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Postby rtwo » February 9th, 2018, 2:01 pm

Hello all. Newbie here. Am considering buying a robovac and am wondering what are reasonable expectations.

How long should I expect it to last before needing replacement?

Does it work to set it about its task in one room with the door closed and when it's done move it and the dock to another?

Are robovacs in the $2-300 price range junk?

3/4 of my floors are hardwood.
1/4 is short pile carpet.
I have no pets or children.
My house is on two levels.
There is a hardwood ramp (angled floor).
I don't expect it to bring me coffee or replace my once a week vacuuming.

Thanks in advance!

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Re: Expectations

Postby glnc222 » February 9th, 2018, 5:18 pm

Certainly they can be used in one room. Some of the newest, most expensive models have features to map the entire house and retain the maps, unlike previous generations -- "persistent mapping". The most expensive Samsung Powerbot supposedly can be directed to travel from the dock to any selected room and just do that one, though how well this works in all cases is not clear.

There is a wide range of features sold at different price points, so it depends on whether these are of interest.
For example, one of the latest wrinkles is automatically increasing the suction power on carpets, with more sensor technology. (This can allow longer run time, more area coverage, by conserving power on hard floors needing less to clean.)

For cleaning carpets -- I have wall-to-wall I prefer a more expensive type with higher suction power, though there is no comprehensive data (my own measurements with instruments about all I see).

There are different area coverage capacities, depending on battery size: e.g. Neato sells a cheaper D3 model with a smaller battery and run time, though the larger D5 model battery can be used as replacement for much larger coverage.

How long they last seems to depend on the quality of construction and design. The mechanical lidar types, innovative when introduced a dozen years ago, have lots of repairs reported here after a couple years intensive use, while some owners have had them several years without problems. Electronics defects are also reported, except in my preference for Samsung, a major electronics supplier to industry. They make a wide range of models at different prices.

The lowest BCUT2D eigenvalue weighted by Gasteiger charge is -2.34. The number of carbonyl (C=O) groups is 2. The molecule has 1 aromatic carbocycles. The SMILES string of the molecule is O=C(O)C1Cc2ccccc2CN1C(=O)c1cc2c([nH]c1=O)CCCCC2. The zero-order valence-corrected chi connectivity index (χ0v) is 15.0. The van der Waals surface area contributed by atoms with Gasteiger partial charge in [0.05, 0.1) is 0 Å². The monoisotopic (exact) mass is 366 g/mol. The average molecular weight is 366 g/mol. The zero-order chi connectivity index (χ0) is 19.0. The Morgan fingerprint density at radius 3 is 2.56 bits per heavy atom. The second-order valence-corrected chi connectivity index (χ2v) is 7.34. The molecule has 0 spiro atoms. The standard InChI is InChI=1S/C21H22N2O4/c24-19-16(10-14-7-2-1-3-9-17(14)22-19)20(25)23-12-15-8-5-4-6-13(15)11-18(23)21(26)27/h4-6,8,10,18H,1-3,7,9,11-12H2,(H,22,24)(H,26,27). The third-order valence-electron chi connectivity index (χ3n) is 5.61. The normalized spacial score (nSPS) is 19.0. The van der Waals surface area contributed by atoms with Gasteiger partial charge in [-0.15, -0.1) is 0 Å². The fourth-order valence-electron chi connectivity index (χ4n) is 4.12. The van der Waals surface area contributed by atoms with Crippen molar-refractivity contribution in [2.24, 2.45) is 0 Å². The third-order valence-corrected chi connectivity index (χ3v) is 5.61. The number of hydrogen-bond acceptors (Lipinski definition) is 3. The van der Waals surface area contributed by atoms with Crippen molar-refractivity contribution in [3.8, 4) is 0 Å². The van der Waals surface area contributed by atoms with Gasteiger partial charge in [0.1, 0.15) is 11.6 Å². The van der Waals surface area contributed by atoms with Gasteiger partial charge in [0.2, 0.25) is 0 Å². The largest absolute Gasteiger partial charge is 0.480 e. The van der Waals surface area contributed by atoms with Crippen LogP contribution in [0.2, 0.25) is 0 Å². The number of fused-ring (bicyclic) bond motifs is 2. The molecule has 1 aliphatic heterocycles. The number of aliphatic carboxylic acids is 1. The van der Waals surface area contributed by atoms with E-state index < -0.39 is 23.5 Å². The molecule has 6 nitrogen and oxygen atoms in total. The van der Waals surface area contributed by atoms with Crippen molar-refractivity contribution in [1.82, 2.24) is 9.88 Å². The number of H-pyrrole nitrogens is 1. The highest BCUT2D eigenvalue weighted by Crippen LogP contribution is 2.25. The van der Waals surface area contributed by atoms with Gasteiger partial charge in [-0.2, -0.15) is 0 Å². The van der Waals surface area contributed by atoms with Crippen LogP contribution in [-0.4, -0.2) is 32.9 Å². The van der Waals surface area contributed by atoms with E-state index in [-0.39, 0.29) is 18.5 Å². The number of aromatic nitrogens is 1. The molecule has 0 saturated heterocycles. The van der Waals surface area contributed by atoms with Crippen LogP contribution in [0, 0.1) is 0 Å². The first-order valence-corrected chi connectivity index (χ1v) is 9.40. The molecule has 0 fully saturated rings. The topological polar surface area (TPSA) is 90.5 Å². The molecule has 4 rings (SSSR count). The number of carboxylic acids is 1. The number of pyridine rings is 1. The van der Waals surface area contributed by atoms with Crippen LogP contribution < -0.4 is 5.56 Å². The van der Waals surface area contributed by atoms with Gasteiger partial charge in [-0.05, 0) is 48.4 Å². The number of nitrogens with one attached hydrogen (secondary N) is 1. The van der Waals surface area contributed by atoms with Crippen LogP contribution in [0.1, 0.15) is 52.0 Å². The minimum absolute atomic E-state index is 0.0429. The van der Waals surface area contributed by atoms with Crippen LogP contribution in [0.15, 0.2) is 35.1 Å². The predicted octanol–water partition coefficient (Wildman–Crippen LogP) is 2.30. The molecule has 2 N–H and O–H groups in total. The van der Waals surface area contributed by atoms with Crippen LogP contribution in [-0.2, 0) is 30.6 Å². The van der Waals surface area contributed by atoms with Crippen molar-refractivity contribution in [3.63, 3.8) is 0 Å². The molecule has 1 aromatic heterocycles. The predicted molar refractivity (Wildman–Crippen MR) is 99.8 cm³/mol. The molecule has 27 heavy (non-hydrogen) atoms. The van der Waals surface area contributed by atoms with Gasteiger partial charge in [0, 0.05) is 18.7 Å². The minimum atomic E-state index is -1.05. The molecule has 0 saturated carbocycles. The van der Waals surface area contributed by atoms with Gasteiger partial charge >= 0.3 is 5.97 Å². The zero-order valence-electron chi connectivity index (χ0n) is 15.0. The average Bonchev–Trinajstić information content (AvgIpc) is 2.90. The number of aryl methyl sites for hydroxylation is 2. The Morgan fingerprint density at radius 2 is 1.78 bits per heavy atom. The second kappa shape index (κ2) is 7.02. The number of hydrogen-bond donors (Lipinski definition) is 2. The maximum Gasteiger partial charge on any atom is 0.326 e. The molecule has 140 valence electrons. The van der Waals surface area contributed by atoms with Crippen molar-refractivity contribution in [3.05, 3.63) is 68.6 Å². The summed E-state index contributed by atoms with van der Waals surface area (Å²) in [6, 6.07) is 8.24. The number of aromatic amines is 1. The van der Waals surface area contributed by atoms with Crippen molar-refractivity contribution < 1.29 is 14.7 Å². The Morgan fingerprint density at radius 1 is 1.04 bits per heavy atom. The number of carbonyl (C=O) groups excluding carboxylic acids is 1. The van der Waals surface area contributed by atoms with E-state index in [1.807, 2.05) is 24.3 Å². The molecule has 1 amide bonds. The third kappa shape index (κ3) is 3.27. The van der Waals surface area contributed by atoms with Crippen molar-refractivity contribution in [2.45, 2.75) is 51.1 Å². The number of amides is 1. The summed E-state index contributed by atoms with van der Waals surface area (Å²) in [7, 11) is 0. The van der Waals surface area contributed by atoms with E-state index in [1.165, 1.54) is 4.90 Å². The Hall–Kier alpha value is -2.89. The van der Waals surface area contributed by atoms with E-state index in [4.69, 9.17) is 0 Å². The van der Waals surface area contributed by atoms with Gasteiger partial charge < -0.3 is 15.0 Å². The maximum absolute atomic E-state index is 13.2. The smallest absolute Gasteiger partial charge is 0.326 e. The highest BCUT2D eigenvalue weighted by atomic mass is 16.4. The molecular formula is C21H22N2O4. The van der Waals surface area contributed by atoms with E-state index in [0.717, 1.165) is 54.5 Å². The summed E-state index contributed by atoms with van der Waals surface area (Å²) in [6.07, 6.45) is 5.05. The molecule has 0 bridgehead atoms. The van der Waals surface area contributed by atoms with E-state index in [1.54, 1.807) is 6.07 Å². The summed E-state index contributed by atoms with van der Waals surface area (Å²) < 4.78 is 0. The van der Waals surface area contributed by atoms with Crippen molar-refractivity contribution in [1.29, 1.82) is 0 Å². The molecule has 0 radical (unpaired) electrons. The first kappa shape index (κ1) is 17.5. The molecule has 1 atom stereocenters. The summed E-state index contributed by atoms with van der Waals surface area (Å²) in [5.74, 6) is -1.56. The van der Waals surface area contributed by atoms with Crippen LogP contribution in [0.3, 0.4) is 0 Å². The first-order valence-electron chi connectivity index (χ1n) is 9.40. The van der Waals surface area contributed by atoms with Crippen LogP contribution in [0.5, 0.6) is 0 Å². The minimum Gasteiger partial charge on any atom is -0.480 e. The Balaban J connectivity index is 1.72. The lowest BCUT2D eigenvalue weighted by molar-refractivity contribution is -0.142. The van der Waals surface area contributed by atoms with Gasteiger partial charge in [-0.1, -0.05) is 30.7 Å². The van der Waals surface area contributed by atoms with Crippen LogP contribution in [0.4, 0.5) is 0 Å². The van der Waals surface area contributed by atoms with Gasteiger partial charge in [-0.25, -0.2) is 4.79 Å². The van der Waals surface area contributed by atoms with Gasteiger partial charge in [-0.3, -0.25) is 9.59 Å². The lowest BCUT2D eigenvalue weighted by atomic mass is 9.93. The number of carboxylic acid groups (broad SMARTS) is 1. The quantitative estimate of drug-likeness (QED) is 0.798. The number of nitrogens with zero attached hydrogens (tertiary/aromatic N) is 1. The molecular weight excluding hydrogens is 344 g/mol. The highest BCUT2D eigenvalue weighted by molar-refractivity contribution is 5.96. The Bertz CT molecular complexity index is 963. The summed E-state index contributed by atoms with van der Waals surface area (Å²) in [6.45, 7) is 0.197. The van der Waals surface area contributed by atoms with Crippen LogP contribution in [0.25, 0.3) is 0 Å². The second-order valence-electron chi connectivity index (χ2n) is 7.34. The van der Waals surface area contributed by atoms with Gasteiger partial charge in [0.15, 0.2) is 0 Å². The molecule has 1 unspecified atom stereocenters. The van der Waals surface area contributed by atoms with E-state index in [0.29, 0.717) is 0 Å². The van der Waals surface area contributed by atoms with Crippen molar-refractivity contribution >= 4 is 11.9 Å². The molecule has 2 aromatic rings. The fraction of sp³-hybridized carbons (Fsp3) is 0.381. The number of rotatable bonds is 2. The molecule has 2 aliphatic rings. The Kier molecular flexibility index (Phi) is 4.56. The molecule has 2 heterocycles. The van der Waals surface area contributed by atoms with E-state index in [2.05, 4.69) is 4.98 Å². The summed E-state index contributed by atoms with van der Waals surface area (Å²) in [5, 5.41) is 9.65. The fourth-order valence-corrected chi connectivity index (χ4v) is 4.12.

Every brand has their ardent fans and critics. The technology is pushing the envelope, with a very challenging task to handle varied flooring and furniture with such light weight, low power devices.

Note that with most models filters need to be purchased (though I made my own), while with Samsung a washable filter has lasted years. Some people want a very fine HEPA filter, however, something I see little need for and have separate room air cleaners and finer furnace filters.

Whether a particular bot can climb your ramp between levels would have to be tested. It can pay to get from a retailer with generous return policy.

Some bargains can be found in open-box and used robots but with some beware of needing to replace a battery which has been worn out in long use (less relevant on open-box or recent returns).
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Re: Expectations

Postby leonicholson » February 9th, 2018, 7:37 pm

Are robovacs in the $2-300 price range junk?

I use an Ebay Roomba 595 $100 used one daily without a problem. It is simple, not wifi, but effective.
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Re: Expectations

Postby vic7767 » February 9th, 2018, 8:18 pm

leonicholson wrote:I use an Ebay Roomba 595 $100 used one daily without a problem
That model Roomba when new was in the $300 -$400 price range. When shopping for a robotic vac, look for ease of part replacement as well as ease of fault identification. That Roomba you picked up on ebay has a history of 15 years of changes and improvements that make it a good performer and fairly easy to perform minor to medium maintenance efforts without complications.
Roomba and Neato Mods, come visit: http://www.vic7767.com/
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